Goats at the table, and bobcats on (in) the grill…

Mishaps and mayhem from around the region.

  • UTAH Sound advice.

    Greg Woodall

Goats are enjoying the spotlight. Yes, goats. On YouTube, for example, you can join 28 million others in watching a video of “goats yelling like humans.” Thirteen million have watched “Buttermilk,” an excruciatingly cute kid — the four-legged kind, not your adorable nephew — abuse his yard mates by jumping over them or on them. It’s even spawned a video game, one of several involving goats. The “evil goat from hell terrorizes town” category is slightly less popular, but has plenty of followers.

NPR has a blog called Goats and Soda, though it doesn’t appear to be about either goats or soda, and the Washington Post’s Wonkblog recently came up with a map that purports to show the location of every single goat in the United States. And you thought they were keeping an eye on you, silly kid. It was the blog’s most-read story for a day or two, picked up by dozens of other media outlets.

According to the map, which was put together using data from the agricultural census, Sutton County, Texas, which boasts 55,000 billies, nannies and kids, is the goat capital of the U.S. Not far behind, though, are counties in northwestern Arizona that overlap the Navajo Nation. Apache County, for example, has 26,000 goats, more than one for every three humans. Churchill County, Nevada — home to a giant goat dairy — has almost 14,000 goats, and California’s Stanislaus County has 21,000.

Some of the nation’s 2.6 million goats are milked. Others, like the “Goat Grazers” in Nevada, are hired out to eat invasive weeds and even discarded Christmas trees — actual conifers, we hope, not plastic imitations. Still others are so famous that they are the honored guests of increasingly popular “Goats and Grenache” dinners. We’ve never been to one, but like to picture the billies and nannies dressed in formal attire, sipping fine wine and sharing the latest goat gossip. Though no doubt everyone is too polite to mention the main reason folks raise goats in the U.S.: For their meat. Not the kind of thing you bleat about at the table.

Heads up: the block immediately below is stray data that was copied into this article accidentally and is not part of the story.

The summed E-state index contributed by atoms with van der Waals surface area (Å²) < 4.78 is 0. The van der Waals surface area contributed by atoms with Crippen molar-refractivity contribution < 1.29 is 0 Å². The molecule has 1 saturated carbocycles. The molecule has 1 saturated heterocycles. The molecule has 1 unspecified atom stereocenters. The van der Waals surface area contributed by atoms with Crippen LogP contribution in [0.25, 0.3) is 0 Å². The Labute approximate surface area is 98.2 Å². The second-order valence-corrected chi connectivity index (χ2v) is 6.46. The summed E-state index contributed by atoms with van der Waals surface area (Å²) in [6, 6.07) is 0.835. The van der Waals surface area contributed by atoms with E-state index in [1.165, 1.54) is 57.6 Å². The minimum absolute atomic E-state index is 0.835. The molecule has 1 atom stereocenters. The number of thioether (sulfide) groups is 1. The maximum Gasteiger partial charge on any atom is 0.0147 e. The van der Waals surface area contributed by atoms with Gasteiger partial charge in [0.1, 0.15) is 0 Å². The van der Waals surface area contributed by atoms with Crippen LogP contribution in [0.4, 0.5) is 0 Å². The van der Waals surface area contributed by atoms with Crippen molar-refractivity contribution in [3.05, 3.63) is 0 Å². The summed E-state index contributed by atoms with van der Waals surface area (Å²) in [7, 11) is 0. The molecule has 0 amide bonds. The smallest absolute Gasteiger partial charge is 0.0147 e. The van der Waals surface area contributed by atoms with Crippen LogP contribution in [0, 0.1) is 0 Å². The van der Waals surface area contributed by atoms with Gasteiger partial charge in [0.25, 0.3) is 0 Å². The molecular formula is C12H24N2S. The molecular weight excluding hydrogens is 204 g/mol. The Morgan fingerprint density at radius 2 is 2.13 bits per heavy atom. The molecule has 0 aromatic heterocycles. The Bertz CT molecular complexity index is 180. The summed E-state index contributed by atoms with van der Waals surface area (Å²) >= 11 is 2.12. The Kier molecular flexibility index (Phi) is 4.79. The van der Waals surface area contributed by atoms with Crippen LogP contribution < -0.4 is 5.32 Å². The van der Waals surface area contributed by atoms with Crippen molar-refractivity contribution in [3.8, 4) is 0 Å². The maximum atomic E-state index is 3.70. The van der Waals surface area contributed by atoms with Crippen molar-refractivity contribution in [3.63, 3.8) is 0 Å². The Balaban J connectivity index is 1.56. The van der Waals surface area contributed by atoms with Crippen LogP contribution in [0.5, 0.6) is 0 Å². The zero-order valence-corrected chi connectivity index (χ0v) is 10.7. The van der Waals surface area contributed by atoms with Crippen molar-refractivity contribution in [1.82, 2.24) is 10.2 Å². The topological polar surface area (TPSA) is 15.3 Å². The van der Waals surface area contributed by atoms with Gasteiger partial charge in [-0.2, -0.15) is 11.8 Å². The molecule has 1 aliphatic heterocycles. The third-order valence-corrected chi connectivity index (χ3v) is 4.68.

Surely you’ve heard about the glut of natural gas in the U.S., which has kept heating bills low and the gas patch economically depressed. And then there’s the oil glut, which has pushed gasoline prices so low that people are buying cars the size of houses again. But in Washington state, a similar glut has struck another natural resource: Weed.

When outlets began selling newly legalized marijuana this past summer, they couldn’t keep the stuff in stock, and prices skyrocketed. The growers responded. Now, there’s so much out there — 31,000 pounds, according to the Associated Press — that wholesale prices have crashed, putting farmers in a bind. (The price drop has yet to hit retail outlets, which still charge $25 or more for a gram.) Some farmers say that the low prices, combined with the high taxes, have forced them to sell their latest crop at a loss. In other words, they’re now in the same boat, or tractor, as all the other farmers.

Colorado, which also legalized recreational marijuana sales, has avoided the glut issue by regulating production. Demand remains greater than supply. But the state’s run into its own problems, namely: exploding homes. Seems that amateur chemists and would-be entrepreneurs are trying to create hash oil, or concentrated marijuana, by forcing butane through raw marijuana. The butane vapors concentrate, and, if someone lights a match, Boom. And no, not the economic kind.


A couple hit an unknown animal that bounded into the road in front of them in Scottsdale, Arizona on a Friday night. When they reached their destination, they realized that a still-living 7-pound bobcat was trapped in their Mazda’s plastic grille. State game and fish officials rescued the cat, which spent a week in rehab before being released back into the wild, no doubt still dizzy. Not far away, a 44-pound beaver wandered into Tempe Town Lake and was captured by wildlife officials. It, too, will be released into a wilder area. It is not known whether officials will use the same method used to relocate beavers in Idaho in the 1940s: Officials boxed them up, flew them over the wilderness, and parachuted them safely to the ground. We love to picture them wearing cute little WWII aviator outfits. In San Diego, a five-and-a-half foot, 5-pound snake slithered out of a toilet in an office building; it (the snake, not the toilet) apparently belonged to a resident, and may have turned to plumbing in search of water. And a Seattle dog named Eclipse has learned to take the public bus from its owner’s home to the dog park, without a human companion. Man walks dog. Dog walks man. Dog rides bus. We have clearly outlived our usefulness.

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